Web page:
I have been wrong in the past. I mean, I was convinced Snape was the bad guy right up until the moment he died. (Even now, it feels wrong that he was a good guy. Are we sure about that? I mean, really?) And, I always thought irregardless wasn’t a word. (Apparently there’s still controversy about that.) I even used to think Justin Bieber was good. (*Waits for the onslaught of hate from Beliebers*).
But, since coming back after Christmas, I have realised I have been so wrong, so very detached from reality, about a lot of things that I have, regrettably, written about in these bagelisations columns. Regrettably, because now my apology must be written and must be public. My editor has said he hoped the writing process was suitably painful. It was. I had to inhale several pints of vegan Ben and Jerry’s to get me through. But it was all in the name of the truth. So there’s no need to feel bad about all that sugar.
Amongst other things I have criticised, pumpkins stand out as having been my Simon Cowell. I have absolutely loved to hate them. And now my U-turn on the topic (do you have U-turns here? Every street seems to be one-way) has caused me to do some serious soul-searching these last few weeks. But if the apocalypse is coming (have you seen the political landscape recently? Shall we start stocking up on Spam? What is Spam?) then I have to be honest with myself, and with you. So, here are my retractions and apologies. It is time for me to eat a slice of humble pumpkin pie.
Please read in the apologetic voice of Kanye West (who is, apparently, the most apologetic celebrity of all time).
- Cinderella knew what she was doing – pumpkins are magical
I may have written an article last term about the incomprehensible American obsession with pumpkins. Pumpkin spiced lattes took a bad hit, as did pumpkin pie and pumpkin spice. Hell, I even Instagrammed the conniption I had inside of a Starbucks. (Sorry Starbucks.)
I had not yet bought the orange-tinted glasses. But I received some for Christmas.
It’s like I don’t know who I am anymore…except for a person who enjoys pumpkin spiced things. I will never be allowed back in England after such a revelation. After having been force-fed pumpkin soup, and then discovering pumpkin spice granola (I even Snapchatted that, my editor went crazy) and falling in love with pumpkin pie (Candle Cafe West does the best vegan one), I am a convert. Can I put pumpkin spice as my religion in the next census?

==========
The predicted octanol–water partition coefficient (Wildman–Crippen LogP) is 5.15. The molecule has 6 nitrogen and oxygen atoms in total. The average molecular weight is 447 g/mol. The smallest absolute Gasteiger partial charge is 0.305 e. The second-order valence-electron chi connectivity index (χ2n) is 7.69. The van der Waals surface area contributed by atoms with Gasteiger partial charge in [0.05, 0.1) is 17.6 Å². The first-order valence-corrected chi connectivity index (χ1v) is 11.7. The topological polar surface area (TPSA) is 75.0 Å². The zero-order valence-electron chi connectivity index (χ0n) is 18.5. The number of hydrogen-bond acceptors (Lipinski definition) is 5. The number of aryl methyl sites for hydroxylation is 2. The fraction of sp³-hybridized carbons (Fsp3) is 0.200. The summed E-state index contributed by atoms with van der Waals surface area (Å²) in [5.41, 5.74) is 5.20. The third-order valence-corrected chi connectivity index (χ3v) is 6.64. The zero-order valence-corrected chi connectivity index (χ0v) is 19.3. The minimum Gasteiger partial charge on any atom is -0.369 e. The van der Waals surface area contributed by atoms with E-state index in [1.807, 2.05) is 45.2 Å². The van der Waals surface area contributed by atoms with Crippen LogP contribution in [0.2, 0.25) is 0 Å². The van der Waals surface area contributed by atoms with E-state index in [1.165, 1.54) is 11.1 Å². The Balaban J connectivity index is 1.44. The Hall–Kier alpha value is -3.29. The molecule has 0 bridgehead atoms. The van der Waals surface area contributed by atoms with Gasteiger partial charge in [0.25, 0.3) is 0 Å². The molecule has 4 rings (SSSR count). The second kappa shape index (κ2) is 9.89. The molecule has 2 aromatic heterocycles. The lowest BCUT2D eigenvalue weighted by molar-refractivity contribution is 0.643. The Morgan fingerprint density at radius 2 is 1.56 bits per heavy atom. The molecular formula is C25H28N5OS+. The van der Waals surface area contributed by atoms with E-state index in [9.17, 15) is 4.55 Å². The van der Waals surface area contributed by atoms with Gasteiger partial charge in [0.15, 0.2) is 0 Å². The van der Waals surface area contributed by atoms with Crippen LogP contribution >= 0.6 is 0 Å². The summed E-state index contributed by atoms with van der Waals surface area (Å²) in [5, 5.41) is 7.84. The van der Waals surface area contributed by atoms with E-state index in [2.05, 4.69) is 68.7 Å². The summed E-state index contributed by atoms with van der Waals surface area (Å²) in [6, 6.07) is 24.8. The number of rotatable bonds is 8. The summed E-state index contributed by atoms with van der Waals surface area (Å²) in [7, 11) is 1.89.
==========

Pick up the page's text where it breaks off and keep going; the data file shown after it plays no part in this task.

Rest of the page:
I will eat all the humble (pumpkin) pie.
- Sports aren’t great…but they aren’t horrific either
I never understood sports. I drafted a whole article that was a lengthy attack on American football. (Gist: You play it with your hands. You play football with your hands. Football. Hands. Seriously.)
It’s easy to understand why most sane people think sports are horrific. Even with English football (so, soccer), who has the patience to watch a ninety-minute game that might end with nil-nil? Imagine all the things you could do in ninety minutes. Play a game or two of bowling. Go for dinner. Watch four episodes of Friends, two episodes of Suits, one episode of Sherlock. Eat a lot of chocolate. And don’t even mention cricket. Some sort of five day test match? I won’t even start listing what you could do in five days. But that’s a hell of a lot of chocolate you could eat.
However, and yes, there is a however – and an apology – here, the Super Bowl isn’t bad. That’s the best I can do. It isn’t bad. There are nachos and beers and everyone gets excited about adverts (not understanding that at all, but at least it reminded me that Skittles are vegan) and Lady Gaga. Maybe I just like Lady Gaga? Maybe I was just Starstruck by her Poker Face and all the Applause. Sorry for shoehorning all those song titles in there, I’m bad at punning, but hey – I was Born This Way.
- Blocks aren’t all bad
My apologies for refusing to use the word “block” and generally not understanding the need for the grid system. Having gone home for Christmas and asking people for addresses it always felt incomplete when they just said a street name. It makes sense, of course, since England doesn’t have a grid system and we just have streets that don’t run in parallels. Hence all our roundabouts. Even so, I always asked “and…? Like, Baker Street and…? 34th? 59th? Honestly, don’t you want me to find you? You know, in New York they have a grid…”
Then again, I’m still unclear if blocks are all the same distance. If not, then apology withdrawn. You can’t say block if it isn’t a set distance – that’s not how measuring works.
This apology is pending.
- It actually snows here. Enough to build a snowman. I didn’t even know that was possible. (Starts singing the Frozen soundtrack)
I don’t think I ever wrote about the ridiculously volatile and grey weather here, but I have voiced it. A lot. Vehemently.
The snow day at the start of February, though, was straight out of Narnia (where is all the Turkish Delight though? Still waiting for you, Snow Queen), and I immediately retract anything I have ever said that was critical of the weather in New York. Not least because snow pictures always come out well on Instagram.
And now, having bared my heart and apologising, I wait for your apology, America. Or at least the punch line in this political debacle. Soon. Please. And if you’d like to say sorry with pumpkin spiced granola, I’d appreciate it. You’ll find me sitting in the snow, outside Starbucks on Broadway and 110th with a pumpkin spice latte. And probably singing along to Lady Gaga.
Karishma Jobanputra (good luck trying to pronounce that) is a first year MFA fiction student from London. She graduated from the University of Warwick with a degree in Law and, realising it was nothing like Suits, decided to pursue writing. Although primarily a fiction writer, she also attempts to write poetry and has had articles published online at The Guardian, KettleMag UK and The Boar (University of Warwick).